Now to explain my post’s title.  “Milk and sugar” is the translation of “shīroshakar”, a combo of Persian and Sanskrit, and the derivative to the word seersucker, which came into English from Hindi.  It calls to mind the smooth rippling of milk poured around lumpy sugar.  I love the picturesque richness of some words such as this!  This reminds me of the beauty of baking and how the ingredients take such differing appearances at every step.

Our picture of a WAVES summer uniform, United States Naval Reserve, circa 1942, from the exhibit “Making Mainbocher” exhibit in Chicago back in 2017.

Unfortunately, both the 19th century old Southern America and the British colonial period of India popularized the wearing of seersucker as a means to stay tolerably cool in the hot, humid climate of those regions.  Yet, post Victorian times, seersucker’s use had expanded to become the preferred material for cooling bed linens or preppy student-inspired fashion.  Captain Anne A. Lentz, one of the first female officers selected to run the Marine Corps Women’s Reserve during the Second World War chose seersucker for the summer service uniforms of the first female United States Marines.  The designer Mainbocher produced the WAVES summer WWII uniform for the government using blue and white striped seersucker.  As currently as the 2016 Olympics hosted by Brazil, the Australian Olympic team received green and white seersucker blazers as their ‘dress’ outfit.  As currently as the 2016 Olympics hosted by Brazil, the Australian Olympic team received green and white seersucker blazers as their ‘dress’ uniform.  This unusual material seems to have a quiet staying power.  It can be a fabric you sleep upon, or one that a suit is made from, but either way it’s an easy-care, attractively distinctive material for warm weather comfort!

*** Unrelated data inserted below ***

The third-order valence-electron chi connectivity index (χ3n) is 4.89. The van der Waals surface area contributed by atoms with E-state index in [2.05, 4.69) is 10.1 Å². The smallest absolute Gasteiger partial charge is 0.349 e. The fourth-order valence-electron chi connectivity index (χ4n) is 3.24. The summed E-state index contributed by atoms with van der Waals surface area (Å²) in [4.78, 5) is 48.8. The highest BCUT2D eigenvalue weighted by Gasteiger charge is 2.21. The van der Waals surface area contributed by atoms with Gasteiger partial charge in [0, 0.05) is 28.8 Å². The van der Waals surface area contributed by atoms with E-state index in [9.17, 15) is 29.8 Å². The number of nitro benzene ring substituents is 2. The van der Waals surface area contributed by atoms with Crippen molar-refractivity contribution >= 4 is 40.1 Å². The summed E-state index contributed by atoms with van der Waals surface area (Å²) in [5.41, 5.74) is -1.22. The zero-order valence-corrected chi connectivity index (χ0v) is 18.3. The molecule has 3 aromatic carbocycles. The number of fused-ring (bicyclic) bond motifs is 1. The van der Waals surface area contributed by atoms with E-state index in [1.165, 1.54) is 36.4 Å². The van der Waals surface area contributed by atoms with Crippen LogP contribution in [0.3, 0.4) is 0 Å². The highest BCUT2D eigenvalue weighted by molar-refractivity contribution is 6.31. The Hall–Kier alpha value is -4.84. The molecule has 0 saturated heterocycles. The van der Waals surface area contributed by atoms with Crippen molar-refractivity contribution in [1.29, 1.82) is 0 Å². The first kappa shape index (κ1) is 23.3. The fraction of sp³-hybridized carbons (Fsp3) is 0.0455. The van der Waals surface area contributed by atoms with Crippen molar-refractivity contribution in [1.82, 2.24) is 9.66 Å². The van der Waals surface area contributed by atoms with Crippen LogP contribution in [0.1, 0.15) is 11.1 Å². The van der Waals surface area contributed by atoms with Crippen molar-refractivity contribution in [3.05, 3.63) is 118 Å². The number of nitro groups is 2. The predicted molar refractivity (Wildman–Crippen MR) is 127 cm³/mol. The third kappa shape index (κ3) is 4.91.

THE FACTS:

FABRIC:  pure cotton puckered plaid seersucker, with the inner shoulder panel lining being an all-cotton broadcloth remnant

PATTERN:  a vintage year 1964 original Butterick #2124 (in my personal pattern collection)

NOTIONS:  Lots of thread, a bit of interfacing, and a few buttons

TIME TO COMPLETE:  Sewing this shirt took me about 10 to 12 hours, and it was made this spring of 2020

THE INSIDES:  The armscyes are French seamed but all else is cleanly bias bound.

TOTAL COST:  As this shirt project makes use of a fabric cut which I have been holding onto for at least a decade, I’m counting this as a free and worthwhile stash-busting project! 

This shirt – as is often the case for the majority of vintage menswear from the 1950s and on – is not easily recognizable as originating from an older design.  Most of the time, I do believe that one would not guess the shirts I make and sew for him are vintage.  Mid-Century menswear often lacks standout features to date it to specific eras and generally stays pretty classic, so I feel it is the choice of fabric, the style of the pants to match, and the slight details which give such garments’ true age away.  This shirt (as is the case for many 50s and 60s men’s styles) has a boxy body and a very skinny shoulder panel which does not extend much into the main body.  I can tell this was a pattern meant to help make a dress shirt with the separate collar stand and separate button placket (which I did not include) but I rather brought it down to a fairly casual level by choosing seersucker.  At this point in my husband’s professional life, casual yet dressy shirts are what he will be the most likely to wear on a regular basis, and so I wanted him to get the most use out of what I had sewn for him with my special fabric!